Fr Denis Blackledge declared his seven years as parish priest at St Francis Xavier (SFX) ‘perfect’ as he was appointed a Senior Fellow of Liverpool Hope University.
Fr Blackledge received one of the University’s most prestigious honours at Hope’s 2023 Foundation Day ceremony in recognition of his distinguished career at SFX, which sits on the grounds of the Creative Campus.
The 79-year-old, who works closely with the University’s chaplains, has been a valued friend, neighbour and supporter of Hope.
He has established himself as a key pillar of the Everton community and continually fostered a relationship with the University, allowing students to use the church for creative pursuits and adopting an ‘open door’ policy between SFX and Hope.
Commenting on his Senior Fellowship, Fr Blackledge said: “I was flabbergasted [by the award] because I never expected to have a Senior Fellowship from Hope.
“I am delighted. It has been absolutely wonderful being parish priest at SFX because there is loads of ecumenical work.
“These last seven years have been perfect because they have been some of the best years of my pastoral life and some of the best years of my ecumenical life.
“I’ve been with a great team of people who are very rich in a deep spiritual sense and that gives me life.”
Fr Blackledge’s steadfast commitment to ecumenicalism was central to the award of his Senior Fellowship.
Hope remains the only university in Europe where Catholic and Anglican colleges have come together to form an integrated, ecumenical foundation and his work during his time at SFX has embodied that ethos.
Fr Blackledge supports several community initiatives, including Liverpool’s leading homeless charity, the Whitechapel Centre, and the Faith Primary School, which is one of only three schools in the city run by both the Catholic and Anglican diocese.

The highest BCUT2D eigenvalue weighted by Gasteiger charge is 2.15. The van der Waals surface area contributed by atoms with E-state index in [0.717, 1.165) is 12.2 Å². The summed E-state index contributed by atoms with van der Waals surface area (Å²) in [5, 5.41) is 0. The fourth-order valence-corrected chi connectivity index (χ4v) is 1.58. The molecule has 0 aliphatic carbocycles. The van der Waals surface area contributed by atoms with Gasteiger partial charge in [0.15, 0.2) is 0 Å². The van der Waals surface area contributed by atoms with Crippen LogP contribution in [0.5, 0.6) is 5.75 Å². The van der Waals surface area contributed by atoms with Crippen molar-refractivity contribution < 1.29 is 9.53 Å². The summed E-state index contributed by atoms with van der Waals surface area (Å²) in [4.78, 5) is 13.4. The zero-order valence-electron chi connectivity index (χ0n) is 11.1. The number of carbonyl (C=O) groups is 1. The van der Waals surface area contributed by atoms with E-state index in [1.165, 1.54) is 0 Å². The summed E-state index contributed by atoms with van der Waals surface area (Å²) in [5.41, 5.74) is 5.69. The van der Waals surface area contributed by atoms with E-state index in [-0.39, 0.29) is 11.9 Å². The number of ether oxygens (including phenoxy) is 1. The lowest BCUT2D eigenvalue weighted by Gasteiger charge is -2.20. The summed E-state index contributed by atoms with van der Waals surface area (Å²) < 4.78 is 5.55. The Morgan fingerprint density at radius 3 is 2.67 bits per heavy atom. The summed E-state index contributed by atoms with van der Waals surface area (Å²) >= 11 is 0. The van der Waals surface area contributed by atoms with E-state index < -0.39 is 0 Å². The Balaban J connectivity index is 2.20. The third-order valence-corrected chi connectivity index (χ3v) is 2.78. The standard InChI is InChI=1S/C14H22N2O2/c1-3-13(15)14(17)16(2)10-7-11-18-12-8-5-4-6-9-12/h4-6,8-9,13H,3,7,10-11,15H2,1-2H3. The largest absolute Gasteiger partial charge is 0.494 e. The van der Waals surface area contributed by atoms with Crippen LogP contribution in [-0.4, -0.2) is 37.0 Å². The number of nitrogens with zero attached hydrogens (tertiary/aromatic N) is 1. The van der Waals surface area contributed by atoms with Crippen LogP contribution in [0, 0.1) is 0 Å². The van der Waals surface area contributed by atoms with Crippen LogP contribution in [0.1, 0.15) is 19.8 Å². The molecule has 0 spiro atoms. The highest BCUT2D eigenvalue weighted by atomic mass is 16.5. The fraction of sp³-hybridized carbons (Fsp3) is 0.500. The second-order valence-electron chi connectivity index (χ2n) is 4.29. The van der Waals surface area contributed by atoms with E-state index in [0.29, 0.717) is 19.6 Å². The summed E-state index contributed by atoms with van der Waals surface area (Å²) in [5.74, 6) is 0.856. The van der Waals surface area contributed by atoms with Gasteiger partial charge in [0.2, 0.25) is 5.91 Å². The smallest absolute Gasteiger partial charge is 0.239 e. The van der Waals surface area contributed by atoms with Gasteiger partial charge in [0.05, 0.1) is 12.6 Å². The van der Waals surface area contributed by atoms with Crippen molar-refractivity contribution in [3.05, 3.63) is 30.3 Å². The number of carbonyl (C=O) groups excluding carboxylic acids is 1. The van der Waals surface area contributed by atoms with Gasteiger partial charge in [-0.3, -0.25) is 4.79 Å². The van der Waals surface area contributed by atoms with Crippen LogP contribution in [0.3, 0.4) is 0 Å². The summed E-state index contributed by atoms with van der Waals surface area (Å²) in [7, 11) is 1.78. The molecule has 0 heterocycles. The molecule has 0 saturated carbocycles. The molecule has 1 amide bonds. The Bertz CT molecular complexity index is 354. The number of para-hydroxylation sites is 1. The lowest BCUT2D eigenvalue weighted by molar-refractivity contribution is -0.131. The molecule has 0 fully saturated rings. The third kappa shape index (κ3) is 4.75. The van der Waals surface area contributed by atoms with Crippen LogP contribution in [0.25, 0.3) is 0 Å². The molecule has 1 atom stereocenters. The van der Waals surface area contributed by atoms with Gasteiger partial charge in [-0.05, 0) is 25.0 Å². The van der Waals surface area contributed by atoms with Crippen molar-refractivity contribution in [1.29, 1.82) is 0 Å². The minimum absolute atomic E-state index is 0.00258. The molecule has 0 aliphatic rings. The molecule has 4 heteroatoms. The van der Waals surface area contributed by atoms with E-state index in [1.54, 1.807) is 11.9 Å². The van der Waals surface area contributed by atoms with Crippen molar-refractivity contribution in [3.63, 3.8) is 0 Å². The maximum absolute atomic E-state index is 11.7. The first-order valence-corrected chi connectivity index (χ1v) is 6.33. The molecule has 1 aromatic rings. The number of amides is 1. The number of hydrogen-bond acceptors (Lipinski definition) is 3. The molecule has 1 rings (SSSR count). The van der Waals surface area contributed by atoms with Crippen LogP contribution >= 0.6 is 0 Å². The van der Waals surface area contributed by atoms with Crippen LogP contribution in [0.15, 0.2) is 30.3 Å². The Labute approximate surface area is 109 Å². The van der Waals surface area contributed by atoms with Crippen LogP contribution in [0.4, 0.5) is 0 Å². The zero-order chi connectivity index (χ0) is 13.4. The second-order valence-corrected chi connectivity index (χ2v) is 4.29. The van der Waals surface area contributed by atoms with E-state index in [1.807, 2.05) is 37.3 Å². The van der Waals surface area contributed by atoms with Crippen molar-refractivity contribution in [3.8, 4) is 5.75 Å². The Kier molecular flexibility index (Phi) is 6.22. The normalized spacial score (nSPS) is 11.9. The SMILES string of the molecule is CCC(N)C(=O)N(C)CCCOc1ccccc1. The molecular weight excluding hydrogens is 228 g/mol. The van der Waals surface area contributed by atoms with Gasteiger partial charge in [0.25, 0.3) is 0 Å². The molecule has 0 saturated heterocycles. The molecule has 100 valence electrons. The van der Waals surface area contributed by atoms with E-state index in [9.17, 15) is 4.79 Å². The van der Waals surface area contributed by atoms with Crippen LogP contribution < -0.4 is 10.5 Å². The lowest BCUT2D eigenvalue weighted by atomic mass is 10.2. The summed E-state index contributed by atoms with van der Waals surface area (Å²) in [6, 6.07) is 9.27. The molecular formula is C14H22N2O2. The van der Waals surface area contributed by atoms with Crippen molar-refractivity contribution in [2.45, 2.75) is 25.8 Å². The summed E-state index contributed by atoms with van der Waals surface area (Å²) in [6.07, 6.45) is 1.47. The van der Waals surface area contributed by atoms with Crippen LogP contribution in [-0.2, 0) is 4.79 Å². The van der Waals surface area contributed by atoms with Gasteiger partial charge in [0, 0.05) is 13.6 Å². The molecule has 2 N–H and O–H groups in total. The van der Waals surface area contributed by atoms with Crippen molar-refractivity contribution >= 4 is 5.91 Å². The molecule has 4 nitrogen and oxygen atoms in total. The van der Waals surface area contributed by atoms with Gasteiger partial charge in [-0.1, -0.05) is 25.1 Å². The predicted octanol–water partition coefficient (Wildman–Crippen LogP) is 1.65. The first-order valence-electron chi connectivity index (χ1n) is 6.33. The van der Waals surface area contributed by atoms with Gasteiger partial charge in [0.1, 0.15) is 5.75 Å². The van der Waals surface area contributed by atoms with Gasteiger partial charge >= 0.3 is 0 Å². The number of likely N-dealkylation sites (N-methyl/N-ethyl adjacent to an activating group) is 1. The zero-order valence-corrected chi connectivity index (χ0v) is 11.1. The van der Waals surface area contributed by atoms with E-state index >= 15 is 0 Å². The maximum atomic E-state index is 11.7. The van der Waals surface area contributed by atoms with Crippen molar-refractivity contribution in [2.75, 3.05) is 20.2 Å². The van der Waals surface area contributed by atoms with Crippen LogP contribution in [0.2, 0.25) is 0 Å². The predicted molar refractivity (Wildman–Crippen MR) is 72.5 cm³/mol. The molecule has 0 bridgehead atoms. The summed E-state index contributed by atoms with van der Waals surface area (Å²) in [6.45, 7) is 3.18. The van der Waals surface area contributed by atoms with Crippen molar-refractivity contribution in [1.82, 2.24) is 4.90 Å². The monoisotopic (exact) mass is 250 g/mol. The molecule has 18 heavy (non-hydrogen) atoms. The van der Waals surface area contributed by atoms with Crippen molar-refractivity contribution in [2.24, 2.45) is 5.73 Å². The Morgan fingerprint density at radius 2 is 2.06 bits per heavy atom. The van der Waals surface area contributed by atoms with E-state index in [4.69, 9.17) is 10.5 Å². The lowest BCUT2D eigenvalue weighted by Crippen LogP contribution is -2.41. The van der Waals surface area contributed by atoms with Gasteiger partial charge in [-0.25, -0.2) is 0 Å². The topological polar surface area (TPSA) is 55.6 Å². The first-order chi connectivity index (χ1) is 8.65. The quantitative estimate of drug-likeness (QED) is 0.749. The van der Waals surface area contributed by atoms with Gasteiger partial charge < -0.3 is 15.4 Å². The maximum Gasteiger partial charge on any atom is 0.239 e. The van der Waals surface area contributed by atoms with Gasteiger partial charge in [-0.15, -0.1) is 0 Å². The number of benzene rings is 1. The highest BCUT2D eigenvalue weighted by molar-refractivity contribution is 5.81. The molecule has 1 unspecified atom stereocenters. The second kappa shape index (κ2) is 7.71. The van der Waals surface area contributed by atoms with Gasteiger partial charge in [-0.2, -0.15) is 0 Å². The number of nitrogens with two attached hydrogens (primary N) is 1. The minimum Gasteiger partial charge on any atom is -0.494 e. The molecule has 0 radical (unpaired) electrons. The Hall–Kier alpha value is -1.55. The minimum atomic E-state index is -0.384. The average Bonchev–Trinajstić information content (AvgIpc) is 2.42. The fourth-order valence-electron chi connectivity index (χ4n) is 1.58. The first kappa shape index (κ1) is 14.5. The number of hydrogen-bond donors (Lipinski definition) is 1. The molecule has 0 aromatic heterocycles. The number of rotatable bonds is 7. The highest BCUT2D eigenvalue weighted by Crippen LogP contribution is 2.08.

He follows in the footsteps of Gee Walker – the mother of Anthony Walker – and Hillsborough campaigners Margaret Aspinall and Trevor Hicks in receiving a Senior Fellowship but reflects modestly in sitting alongside such an illustrious list of local community champions.
“I don’t consider anything I have been doing over the last seven years as anything special,” he added.
“I feel it is part of my calling. I don’t call it a job because I enjoy it so much. I am coming up to 80 and I’ll be retiring but I wish I could go on and on because it is such a privilege.
“It’s being around and being there that’s the important thing and we have been good neighbours to Hope.
“Sometimes the students visit the church. In my early days I had the privilege of teaching Sean Bean how to be a Catholic priest as a religious adviser for the BBC One drama, Broken and we invited students in to watch some of the scenes being shot.
“The dance students and the artists sometimes come in too, so we are very pleased to have that interflow.”